Moral ob­so­lutes

The Observer - - OPINION NEWS -

THE re­sults of the 2016 Cen­sus un­cov­ered trends in recre­ation, re­gions, race, re­la­tion­ships and re­li­gion.

With the evo­lu­tion of week­ends as just an­other two days in the week, it is ob­vi­ously ex­ploited by shops and venues which can pay its ca­su­als mid-weekly rates, now be­ing le­git­imised by govern­ment pol­icy.

Since the last Cen­sus, the trend in re­li­gion is that most have de­clared they have no re­li­gion. That is de­bat­able!

Ob­jects of wor­ship don’t nec­es­sar­ily have to be a god, some idol or fig­ure­head.

Emo­tions, com­mit­ment and ob­ses­sions can be im­posed on ob­jects, ac­tiv­i­ties, peo­ple or even sport.

Since Sun­day is no longer a sa­cred day set aside for re­li­gious at­ten­dance at a church build­ing, as it had even 50 years ago, wor­ship­ping God to­gether, it is now re­placed by other ac­tiv­i­ties such as sport, shop­ping or out­ings for recre­ation.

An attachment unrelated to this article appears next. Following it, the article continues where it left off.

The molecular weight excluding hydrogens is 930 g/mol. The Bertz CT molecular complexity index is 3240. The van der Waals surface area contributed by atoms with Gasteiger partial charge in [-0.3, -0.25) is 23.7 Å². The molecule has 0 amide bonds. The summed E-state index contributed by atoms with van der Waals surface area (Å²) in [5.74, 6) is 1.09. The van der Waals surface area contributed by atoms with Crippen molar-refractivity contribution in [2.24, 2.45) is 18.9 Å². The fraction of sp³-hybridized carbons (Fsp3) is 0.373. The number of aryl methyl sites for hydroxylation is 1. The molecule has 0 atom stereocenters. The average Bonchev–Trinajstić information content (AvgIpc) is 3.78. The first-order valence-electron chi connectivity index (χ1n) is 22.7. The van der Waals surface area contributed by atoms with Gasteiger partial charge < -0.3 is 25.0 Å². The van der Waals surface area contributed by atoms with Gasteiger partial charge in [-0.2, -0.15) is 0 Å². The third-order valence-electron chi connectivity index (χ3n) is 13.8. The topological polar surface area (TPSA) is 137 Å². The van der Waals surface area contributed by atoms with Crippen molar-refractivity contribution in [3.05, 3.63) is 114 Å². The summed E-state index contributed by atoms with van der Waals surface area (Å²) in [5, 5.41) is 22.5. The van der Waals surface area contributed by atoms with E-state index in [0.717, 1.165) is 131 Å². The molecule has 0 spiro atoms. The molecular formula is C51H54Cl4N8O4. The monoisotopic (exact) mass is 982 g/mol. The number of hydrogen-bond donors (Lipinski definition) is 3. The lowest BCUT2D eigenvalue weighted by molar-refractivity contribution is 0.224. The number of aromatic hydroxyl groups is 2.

Tra­di­tions which were once em­bed­ded in the Aus­tralian cul­ture are now fluid and flex­i­ble, with some dis­carded al­to­gether.

Any won­der that crime is es­ca­lat­ing, where morals and ethics are rel­a­tive.

Right is right and wrong is wrong and not up for de­lib­er­a­tion. Moral ab­so­lutes and truth are non-ne­go­tiable. — Eloise Rowe Tan­num Sands

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